BUDGET PREPARATION

  1. What is an appropriate level of funding to request?

Proposals should request up to 1 million dollars per year for a maximum of 5 years.

  1. Should a CZO proposal request funds for network activities?

Network activities described in solicitation NSF 12-595 will be supported by the CZO National Office. CZO proposals should request funds to support research in collaboration with other CZO sites. Funds to support travel to the semi-annual face-to-face meetings with other CZO PIs held each Fall at the American Geophysical Union meeting, and in conjunction with Spring annual PI meetings should be included in each CZO budget request.

  1. May I request funds to support the broader impacts component of my proposal?

Yes. You should support the broader impacts component with adequate resources to carry out your proposed activities. If resources are required, either the proposal budget or the letter of commitment/collaboration should indicate how this aspect of the program would be funded. If working with K-12, consult teachers or those working with local teachers regarding teacher stipends and substitute pay. You may also budget for materials, participant stipends and travel, and the like.

CZO PROPOSAL REVIEW

  1. In addition to the two NSF merit review criteria (intellectual merit and broader impacts), what other factors will be considered in the review process?

In addition to addressing the standard NSF review criteria of Intellectual Merit and Broader Impacts identified in the new PAPG, NSF 13-1, proposals submitted in response to this solicitation will be evaluated against the following criteria:

  • Potential for Scientific Impact: What is the potential impact of the proposed CZO? In what ways can the proposed activities have catalytic or transformative impact on critical zone sciences? Is the scope of the proposed CZO addressing pressing scientific questions? To what extent does the proposed CZO fulfill a need for important critical zone knowledge in a locale that is currently underrepresented in NSF or Federal investments?
  • Potential for societal impact: How important are the expected outcomes for predicting the fate of ecosystem services associated with the critical zone proposed? What is the nature of the climate or anthropogenic threat, which specific ecosystem services are under threat for depletion or disruption, and how will the CZO inform decisions to avert or manage the threat? What is the likelihood of up-scaling and generalizing models generated in the CZO?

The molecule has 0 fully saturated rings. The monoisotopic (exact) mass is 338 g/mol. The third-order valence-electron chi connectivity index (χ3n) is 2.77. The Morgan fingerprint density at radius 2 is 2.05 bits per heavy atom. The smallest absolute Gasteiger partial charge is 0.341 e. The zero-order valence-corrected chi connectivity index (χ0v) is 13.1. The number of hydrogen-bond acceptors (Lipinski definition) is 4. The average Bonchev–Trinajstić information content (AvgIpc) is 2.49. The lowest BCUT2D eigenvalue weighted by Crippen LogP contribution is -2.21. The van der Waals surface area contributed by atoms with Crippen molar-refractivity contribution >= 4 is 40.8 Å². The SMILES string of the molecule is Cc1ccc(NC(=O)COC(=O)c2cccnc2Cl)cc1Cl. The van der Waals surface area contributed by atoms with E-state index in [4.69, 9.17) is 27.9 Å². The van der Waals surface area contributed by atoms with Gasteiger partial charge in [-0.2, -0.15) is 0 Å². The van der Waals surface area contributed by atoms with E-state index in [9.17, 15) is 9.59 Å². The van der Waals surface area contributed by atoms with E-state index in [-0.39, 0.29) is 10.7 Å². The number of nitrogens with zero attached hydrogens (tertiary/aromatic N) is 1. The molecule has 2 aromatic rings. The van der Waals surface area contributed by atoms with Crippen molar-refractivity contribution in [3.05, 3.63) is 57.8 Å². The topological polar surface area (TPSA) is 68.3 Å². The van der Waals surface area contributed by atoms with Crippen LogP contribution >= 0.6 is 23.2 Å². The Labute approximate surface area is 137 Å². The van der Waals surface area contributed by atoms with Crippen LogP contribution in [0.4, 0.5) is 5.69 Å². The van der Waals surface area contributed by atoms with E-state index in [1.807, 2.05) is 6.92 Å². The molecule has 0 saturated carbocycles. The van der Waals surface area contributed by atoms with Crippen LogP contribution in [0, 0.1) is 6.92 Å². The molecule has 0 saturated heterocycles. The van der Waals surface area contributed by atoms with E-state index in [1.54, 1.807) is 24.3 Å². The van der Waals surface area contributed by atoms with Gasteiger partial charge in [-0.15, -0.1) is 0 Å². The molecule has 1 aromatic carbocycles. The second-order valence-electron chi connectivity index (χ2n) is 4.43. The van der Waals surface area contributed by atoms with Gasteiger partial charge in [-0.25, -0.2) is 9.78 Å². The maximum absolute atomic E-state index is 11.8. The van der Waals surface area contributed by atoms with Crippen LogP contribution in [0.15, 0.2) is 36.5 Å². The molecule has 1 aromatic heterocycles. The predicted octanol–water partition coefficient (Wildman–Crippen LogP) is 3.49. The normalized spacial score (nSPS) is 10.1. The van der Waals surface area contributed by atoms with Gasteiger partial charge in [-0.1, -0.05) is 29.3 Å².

• Suitability of the CZO team: Is there appropriate core expertise in the CZO team for disciplinary measurement, process evaluation, modeling and synthesis? How well integrated is this set of expertise? Are the roles and contributions of all PIs, co-PIs, other senior investigators and subawardees clearly articulated and justified?
  • Appropriateness and scientific need for proposed activities: In what ways is the proposed work tactical, strategic, innovative, and informed by current research on the critical zone? Is the timeline of proposed activities appropriate? Are cross-site activities likely to contribute to the network-wide products?
  • Adequacy of the Management Plan: Does the proposal provide sufficient detail regarding the roles and responsibilities of PIs, co-PIs, senior personnel, and partners? Are the proper mechanisms set in place to coordinate these efforts?
  • Adequacy of Engagement Plan: Does the proposal present a sufficient plan for engaging scientists outside the core CZO team?
  • Adequacy of the Dissemination Plan: What mechanisms have been identified for communicating research results to audiences within and beyond the critical zone research community, and will these mechanisms be sufficient?

ANNOUNCEMENT OF CZO AWARD

  1. When will I be notified of the final decision on my CZO proposal?

Most proposers will be notified within six months of submission. You can check the status of your CZO proposal by accessing the FastLane website. If you have not received notification of a decision on your proposal by June and your proposal status is shown as "pending" in FastLane, you can contact the program officer managing your proposal to inquire about the status of your application.

POST-AWARD ADMINISTRATION

  1. Are the reporting requirements for CZO awards the same as for other NSF awards?

In addition to meeting all of the requirements for annual and final reports that apply to other NSF awards, the CZO must comply with additional reporting requirements that will be specified in the Terms and Conditions of the cooperative agreement.